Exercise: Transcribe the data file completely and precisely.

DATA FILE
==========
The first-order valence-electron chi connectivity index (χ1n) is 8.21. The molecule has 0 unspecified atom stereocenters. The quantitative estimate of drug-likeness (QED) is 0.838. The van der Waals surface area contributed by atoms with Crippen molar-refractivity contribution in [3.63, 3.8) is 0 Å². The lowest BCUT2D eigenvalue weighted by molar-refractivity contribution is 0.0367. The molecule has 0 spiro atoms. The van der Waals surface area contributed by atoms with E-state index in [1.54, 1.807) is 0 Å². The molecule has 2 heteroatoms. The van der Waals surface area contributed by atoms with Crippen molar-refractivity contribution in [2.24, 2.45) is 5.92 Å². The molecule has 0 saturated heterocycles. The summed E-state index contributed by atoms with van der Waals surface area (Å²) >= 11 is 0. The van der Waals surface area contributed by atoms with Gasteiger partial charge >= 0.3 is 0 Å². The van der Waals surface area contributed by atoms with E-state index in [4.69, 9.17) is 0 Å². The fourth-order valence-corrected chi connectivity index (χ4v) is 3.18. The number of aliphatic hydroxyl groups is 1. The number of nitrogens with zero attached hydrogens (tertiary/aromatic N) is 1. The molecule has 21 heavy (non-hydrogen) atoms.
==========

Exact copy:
The first-order valence-electron chi connectivity index (χ1n) is 8.21. The molecule has 0 unspecified atom stereocenters. The quantitative estimate of drug-likeness (QED) is 0.838. The van der Waals surface area contributed by atoms with Crippen molar-refractivity contribution in [3.63, 3.8) is 0 Å². The lowest BCUT2D eigenvalue weighted by molar-refractivity contribution is 0.0367. The molecule has 0 spiro atoms. The van der Waals surface area contributed by atoms with E-state index in [1.54, 1.807) is 0 Å². The molecule has 2 heteroatoms. The van der Waals surface area contributed by atoms with Crippen molar-refractivity contribution in [2.24, 2.45) is 5.92 Å². The molecule has 0 saturated heterocycles. The summed E-state index contributed by atoms with van der Waals surface area (Å²) >= 11 is 0. The van der Waals surface area contributed by atoms with Gasteiger partial charge >= 0.3 is 0 Å². The van der Waals surface area contributed by atoms with E-state index in [4.69, 9.17) is 0 Å². The fourth-order valence-corrected chi connectivity index (χ4v) is 3.18. The number of aliphatic hydroxyl groups is 1. The number of nitrogens with zero attached hydrogens (tertiary/aromatic N) is 1. The molecule has 21 heavy (non-hydrogen) atoms.